After all, we've read reports of soldiers medical records being altered to send them back to Iraq despite permanent injuries that should prevent it, we've read about the god-awful care and penny-pinching going on a Walter Reed, and of course we're all very aware of how much this war is costing, and how seriously stressed the Army is.

And of course we know that the budgets of the last few years have been focused more on useless pie-in-the-sky weaponry than things like pay raises for troops and the military equivilant of "better benefits".

This sort of bean-counting, "letter of the law" violations is amazingly common in the private world (especially when it comes to whether or not the company has to offer you a health care plan). Why would you be surprised that a strained military, that has been presided over for 7 years by a party that LOVES the efficieny of the private world (which does things like never schedule you for more than 31 hours a week, so you can't get health care, which saves them a bundle!) wouldn't do this sort of thing?

Mind you, no one's claiming that Bush ordered it personally. He doesn't have to -- ideology flows downwards, because of the people he appoints, and the people they hire, and the people they promote....it self-selects all the way down for the "right sort" of people.

And in the cutthroat private world, you have to admit -- squeezing EVERY bit of work out of these folks than canning them right before they could claim the expensive benefits is not just common, it's the sort of thing that gets you a nice bonus at the end of the year. Corporate approves!

Morat: I guess I just don’t understand the point of assuming some evil motive. Assuming that they were all actually deployed the same amount of time (a valid assumption I think as they wouldn’t send half the unit home a couple of days early) then they could still claim the benefit. Orders are how you would typically prove you are eligible, but there are other ways. If they were deployed the 730 days they could appeal the decision and prove their eligibility. It would be a pain, but if they were deployed long enough they’d still get the benefit. Paperwork screw ups are pretty common.

And why screw over only half the unit? There’s just no evidence of intent here IMO.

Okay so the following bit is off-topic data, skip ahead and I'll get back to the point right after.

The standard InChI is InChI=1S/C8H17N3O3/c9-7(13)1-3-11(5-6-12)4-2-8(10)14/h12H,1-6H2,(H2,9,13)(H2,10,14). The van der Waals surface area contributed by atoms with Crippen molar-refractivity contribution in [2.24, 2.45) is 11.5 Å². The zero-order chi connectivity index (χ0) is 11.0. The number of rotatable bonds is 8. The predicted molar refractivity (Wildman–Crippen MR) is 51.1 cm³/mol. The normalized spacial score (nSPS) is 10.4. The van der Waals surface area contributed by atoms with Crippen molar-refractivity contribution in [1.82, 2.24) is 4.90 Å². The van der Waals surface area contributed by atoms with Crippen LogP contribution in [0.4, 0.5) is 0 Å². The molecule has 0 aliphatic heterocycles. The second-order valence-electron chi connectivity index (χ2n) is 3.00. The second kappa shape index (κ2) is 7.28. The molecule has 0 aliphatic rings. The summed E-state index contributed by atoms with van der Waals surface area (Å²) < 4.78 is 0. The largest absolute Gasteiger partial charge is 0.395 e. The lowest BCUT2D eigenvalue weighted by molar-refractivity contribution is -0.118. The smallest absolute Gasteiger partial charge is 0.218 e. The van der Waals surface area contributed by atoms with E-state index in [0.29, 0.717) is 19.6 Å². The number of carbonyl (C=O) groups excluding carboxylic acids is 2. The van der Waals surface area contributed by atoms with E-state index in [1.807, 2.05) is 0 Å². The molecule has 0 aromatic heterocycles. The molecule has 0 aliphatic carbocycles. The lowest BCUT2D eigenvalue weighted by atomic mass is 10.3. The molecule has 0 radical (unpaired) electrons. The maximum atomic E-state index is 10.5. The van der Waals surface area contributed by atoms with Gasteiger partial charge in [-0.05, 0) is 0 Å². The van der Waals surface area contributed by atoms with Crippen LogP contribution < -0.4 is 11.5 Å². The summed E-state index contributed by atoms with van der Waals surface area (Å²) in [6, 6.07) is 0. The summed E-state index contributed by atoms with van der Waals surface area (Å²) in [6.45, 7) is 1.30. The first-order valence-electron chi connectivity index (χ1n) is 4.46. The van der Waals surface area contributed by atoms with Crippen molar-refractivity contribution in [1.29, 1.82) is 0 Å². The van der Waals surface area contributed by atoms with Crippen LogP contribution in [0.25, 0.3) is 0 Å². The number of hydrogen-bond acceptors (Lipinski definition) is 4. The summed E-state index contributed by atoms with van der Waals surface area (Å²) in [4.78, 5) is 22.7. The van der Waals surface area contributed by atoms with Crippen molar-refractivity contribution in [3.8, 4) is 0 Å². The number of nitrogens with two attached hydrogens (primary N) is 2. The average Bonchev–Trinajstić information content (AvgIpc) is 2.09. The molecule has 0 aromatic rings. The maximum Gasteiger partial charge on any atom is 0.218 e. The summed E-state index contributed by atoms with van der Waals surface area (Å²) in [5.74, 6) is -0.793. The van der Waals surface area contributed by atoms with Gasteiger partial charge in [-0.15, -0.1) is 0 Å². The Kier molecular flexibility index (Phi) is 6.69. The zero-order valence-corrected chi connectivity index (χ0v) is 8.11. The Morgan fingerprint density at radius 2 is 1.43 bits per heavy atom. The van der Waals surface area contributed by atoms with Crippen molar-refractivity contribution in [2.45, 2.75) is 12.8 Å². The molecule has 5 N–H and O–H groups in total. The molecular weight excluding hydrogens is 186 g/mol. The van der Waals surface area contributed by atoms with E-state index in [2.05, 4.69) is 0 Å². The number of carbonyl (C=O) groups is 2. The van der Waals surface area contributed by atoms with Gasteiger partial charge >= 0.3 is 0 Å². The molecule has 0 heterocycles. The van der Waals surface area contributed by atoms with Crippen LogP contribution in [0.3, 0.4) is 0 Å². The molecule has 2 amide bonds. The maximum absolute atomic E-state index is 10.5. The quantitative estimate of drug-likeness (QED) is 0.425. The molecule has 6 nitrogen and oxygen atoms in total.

OCSteve: Morat: I guess I just don’t understand the point of assuming some evil motive.

Where the Bush administration is involved, it generally saves time to do so right away, rather than waiting.

"In any case they are fixing it"

A press release announcing intent, and actually fixing something -- which is what you've stated is the case -- are, in fact, two different things.

I don't mean to shock you, OCSteve, but sometimes press releases are true, and often they're just tools to get a story out of the press long enough for it to die. Six months from now, how many reporters will be looking into what happened?

In this case, the fact that it's 2,600 members of the Minnesota National Guard makes it reasonably probable that it will, indeed, get fixed. It's more in the interests of Minnesota's politicians to get it fixed than it's in the interests of the DoD bureaucracy to not care. In this case. Probably.

But I'd save announcements that it's being fixed until it's actually been fixed, myself.

Because all you have to go on is a press release, and people who play the odds of finding those credible don't often win.

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Okay, it's been days now, and my comments are still blocked with "Invalid email address '[email protected] '"

But it worked with info switched. Particularly weird is that the URL field was blank, but mine still was posted.

Although switching info didn't work yesterday.

This seems to happen every couple of weeks or so. The software here is very wacky.

"Someone just screwed up the orders for about half of the unit. Nobody tried to screw over anyone."

"Major Ian Hay, back in the 'War to End War,' described the structure of military organizations: Regardless of T.O., all military bureaucracies consist of a Surprise Party Department, a Practical Joke Department, and a Fairy Godmother department. The first two process most matters, as the third is very small; the Fairy Godmother Department is one elderly female GS-5 clerk usually out on sick leave." -- RAH, Glory Road

On a side note, I expect we could pay for full GI bill-level benefits for every member of the US Armed Forces serving in Iraq for a small fraction of what the taxpayers are "saving" by having private contractors like Blackwater doing support roles.